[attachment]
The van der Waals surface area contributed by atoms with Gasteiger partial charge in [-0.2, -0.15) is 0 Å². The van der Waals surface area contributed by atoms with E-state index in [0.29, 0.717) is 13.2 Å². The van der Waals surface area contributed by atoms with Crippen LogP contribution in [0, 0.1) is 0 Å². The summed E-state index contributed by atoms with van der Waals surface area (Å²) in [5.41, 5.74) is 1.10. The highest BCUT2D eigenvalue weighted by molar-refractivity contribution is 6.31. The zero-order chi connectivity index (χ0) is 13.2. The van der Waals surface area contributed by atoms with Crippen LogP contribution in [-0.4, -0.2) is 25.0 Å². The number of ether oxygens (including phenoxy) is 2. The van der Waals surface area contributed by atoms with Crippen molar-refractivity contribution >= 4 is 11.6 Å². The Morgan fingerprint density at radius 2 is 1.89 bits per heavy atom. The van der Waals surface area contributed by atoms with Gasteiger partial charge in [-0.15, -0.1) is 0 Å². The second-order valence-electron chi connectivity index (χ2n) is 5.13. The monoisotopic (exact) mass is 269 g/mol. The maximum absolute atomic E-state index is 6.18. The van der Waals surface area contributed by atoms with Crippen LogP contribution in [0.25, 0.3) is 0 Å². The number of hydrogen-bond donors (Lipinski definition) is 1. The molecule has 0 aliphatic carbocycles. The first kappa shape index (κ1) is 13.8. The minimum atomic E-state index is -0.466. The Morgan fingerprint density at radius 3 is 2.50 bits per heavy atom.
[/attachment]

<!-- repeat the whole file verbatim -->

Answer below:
The van der Waals surface area contributed by atoms with Gasteiger partial charge in [-0.2, -0.15) is 0 Å². The van der Waals surface area contributed by atoms with E-state index in [0.29, 0.717) is 13.2 Å². The van der Waals surface area contributed by atoms with Crippen LogP contribution in [0, 0.1) is 0 Å². The summed E-state index contributed by atoms with van der Waals surface area (Å²) in [5.41, 5.74) is 1.10. The highest BCUT2D eigenvalue weighted by molar-refractivity contribution is 6.31. The zero-order chi connectivity index (χ0) is 13.2. The van der Waals surface area contributed by atoms with Crippen LogP contribution in [-0.4, -0.2) is 25.0 Å². The number of ether oxygens (including phenoxy) is 2. The van der Waals surface area contributed by atoms with Crippen molar-refractivity contribution >= 4 is 11.6 Å². The Morgan fingerprint density at radius 2 is 1.89 bits per heavy atom. The van der Waals surface area contributed by atoms with Gasteiger partial charge in [-0.15, -0.1) is 0 Å². The second-order valence-electron chi connectivity index (χ2n) is 5.13. The monoisotopic (exact) mass is 269 g/mol. The maximum absolute atomic E-state index is 6.18. The van der Waals surface area contributed by atoms with Crippen LogP contribution in [0.25, 0.3) is 0 Å². The number of hydrogen-bond donors (Lipinski definition) is 1. The molecule has 0 aliphatic carbocycles. The first kappa shape index (κ1) is 13.8. The minimum atomic E-state index is -0.466. The Morgan fingerprint density at radius 3 is 2.50 bits per heavy atom.